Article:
After a career that included participating in three Olympic Games, 75 Mexican national titles, and 50 national records, Adriana (Marmolejo) Schack was forced to retire from competitive swimming. At only 28 years old, Adriana had destroyed a significant amount of cartilage in her knees which led to multiple surgeries. It turns out that Adriana’s specialty, the breaststroke, is incredibly damaging to the knees, especially over many thousands of hours of repeated movement.
The journey into the pool was quite natural for Adriana as she simply followed in the wake of her dad, a two time Olympian and her coach. But her path to competitive athletics on dry land hadn’t been clear until recently, when she started working out at CrossFit 847 to rehab after her surgeries. According to Adriana, she was very low-key the first few weeks, but now she is starting to get comfortable with the environment and the CrossFit exercises.
Below is a bit more about Adriana and her CrossFit experience.
How difficult was it to channel your energy and focus into preparing for an Olympic Games when your event was only a few minutes long?
So much goes into training that you don’t really think about it, and as swimmers we know that every tenth we drop will be a lot a work, lots of hours in the pool and gym. When the difference between winning and losing can be one-hundredth of a second, you want to make sure you do everything possible to be on top.
You started CrossFit as part of your rehab after multiple knee surgeries. How long have you been working out at CrossFit 847 and what has the experience been like?
I’m finishing month three, and it has been a blast! It feels so good to be getting back into shape, feeling that my knee is getting better, and feeling like an athlete again.
I’ve been doing a lot of new things like Olympic lifting and gymnastics moves that have been challenging and a lot of fun. I love the atmosphere. Everyone is there to work, there is no being there with your cute outfit to be on the treadmill watching TV – it’s all sweat and hard work, and I love it!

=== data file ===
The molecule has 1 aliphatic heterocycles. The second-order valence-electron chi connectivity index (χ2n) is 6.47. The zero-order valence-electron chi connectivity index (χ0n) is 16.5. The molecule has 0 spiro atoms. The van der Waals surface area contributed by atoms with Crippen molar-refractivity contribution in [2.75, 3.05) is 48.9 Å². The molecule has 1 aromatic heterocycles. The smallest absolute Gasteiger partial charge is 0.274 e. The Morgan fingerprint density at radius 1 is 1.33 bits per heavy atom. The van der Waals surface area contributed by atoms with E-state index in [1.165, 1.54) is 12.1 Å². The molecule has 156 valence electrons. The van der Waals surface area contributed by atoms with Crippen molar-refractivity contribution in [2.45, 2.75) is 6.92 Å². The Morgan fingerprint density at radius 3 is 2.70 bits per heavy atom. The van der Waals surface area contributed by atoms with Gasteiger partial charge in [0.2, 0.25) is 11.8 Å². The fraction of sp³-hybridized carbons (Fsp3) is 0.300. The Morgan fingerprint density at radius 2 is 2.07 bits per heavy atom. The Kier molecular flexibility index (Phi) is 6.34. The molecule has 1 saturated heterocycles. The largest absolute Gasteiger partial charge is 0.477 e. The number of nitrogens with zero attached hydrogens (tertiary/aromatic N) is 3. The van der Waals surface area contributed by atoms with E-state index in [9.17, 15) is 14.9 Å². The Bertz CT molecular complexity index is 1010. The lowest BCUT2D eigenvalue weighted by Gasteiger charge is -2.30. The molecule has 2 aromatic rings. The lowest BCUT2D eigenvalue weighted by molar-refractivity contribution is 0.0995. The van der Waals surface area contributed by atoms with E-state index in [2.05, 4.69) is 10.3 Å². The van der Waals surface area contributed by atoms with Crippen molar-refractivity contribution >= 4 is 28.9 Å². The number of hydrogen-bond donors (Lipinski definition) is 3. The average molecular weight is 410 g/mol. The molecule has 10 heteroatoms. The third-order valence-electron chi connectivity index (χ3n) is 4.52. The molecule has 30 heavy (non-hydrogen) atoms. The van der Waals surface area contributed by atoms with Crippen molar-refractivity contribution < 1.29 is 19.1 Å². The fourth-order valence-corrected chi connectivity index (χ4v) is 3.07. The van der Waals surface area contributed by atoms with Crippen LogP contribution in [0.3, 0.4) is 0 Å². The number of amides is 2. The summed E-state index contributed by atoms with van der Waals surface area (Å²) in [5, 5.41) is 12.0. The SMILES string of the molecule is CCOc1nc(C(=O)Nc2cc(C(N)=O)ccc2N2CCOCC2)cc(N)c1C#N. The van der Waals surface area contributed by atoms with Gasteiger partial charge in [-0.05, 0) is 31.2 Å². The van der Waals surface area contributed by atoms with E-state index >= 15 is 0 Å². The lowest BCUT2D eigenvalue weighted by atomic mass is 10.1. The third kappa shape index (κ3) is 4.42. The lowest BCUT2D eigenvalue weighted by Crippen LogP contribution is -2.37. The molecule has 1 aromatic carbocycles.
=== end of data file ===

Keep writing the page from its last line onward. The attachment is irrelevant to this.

You mentioned that you hadn’t done many of the movements typically found in a CrossFit box. Have you been able to improve at CrossFit now that you are gaining some experience in the skills?
I have actually, and being strong has helped me a lot as well – I have muscled my way to figuring things out.
A lot of things are scary, hanging on the rings, handstands, etc., but since no one even winces at them, I had to just do them. Kipping pull-ups happen to be my forte, the movement is very similar to the butterfly swim so it took me about three weeks to figure them out. I was used to strict pull-ups, of which you can only do a few, as opposed to kipping, where you can go for a while. When I tell people I have done 150 pull-ups inside a WOD, jaws drop (ha ha).
How does your training program for competitive swimming compare with CrossFit in terms of energy/effort/ and time?
CrossFit is very intense, which is very different from swimming where it is all about endurance. Swimming practices go for two plus hours, where CrossFit is typically one hour or less. When it comes to longer WODs I do well because I can keep going , and I’m used to working hard for an hour straight and certainly have no problem going for 30 minutes. However, I struggle with the very short explosive workouts – I can’t move that fast yet.
When we spoke earlier you mentioned how many “retired” swimmers re-enter the pool in order to satisfy their competitive needs. Since that isn’t an option for you, do you think competing at CrossFit is in your future?
I hope I get good enough that I can compete, but I’m a bit far away from Rx weights and much farther from some movements like pistol squats, hand stand walks, handstand pushups and muscle ups.
But I’ll get there!
And a special thanks to Patrick Curtis of CrossFit 847 in Evanston, IL for connecting me with Adriana.
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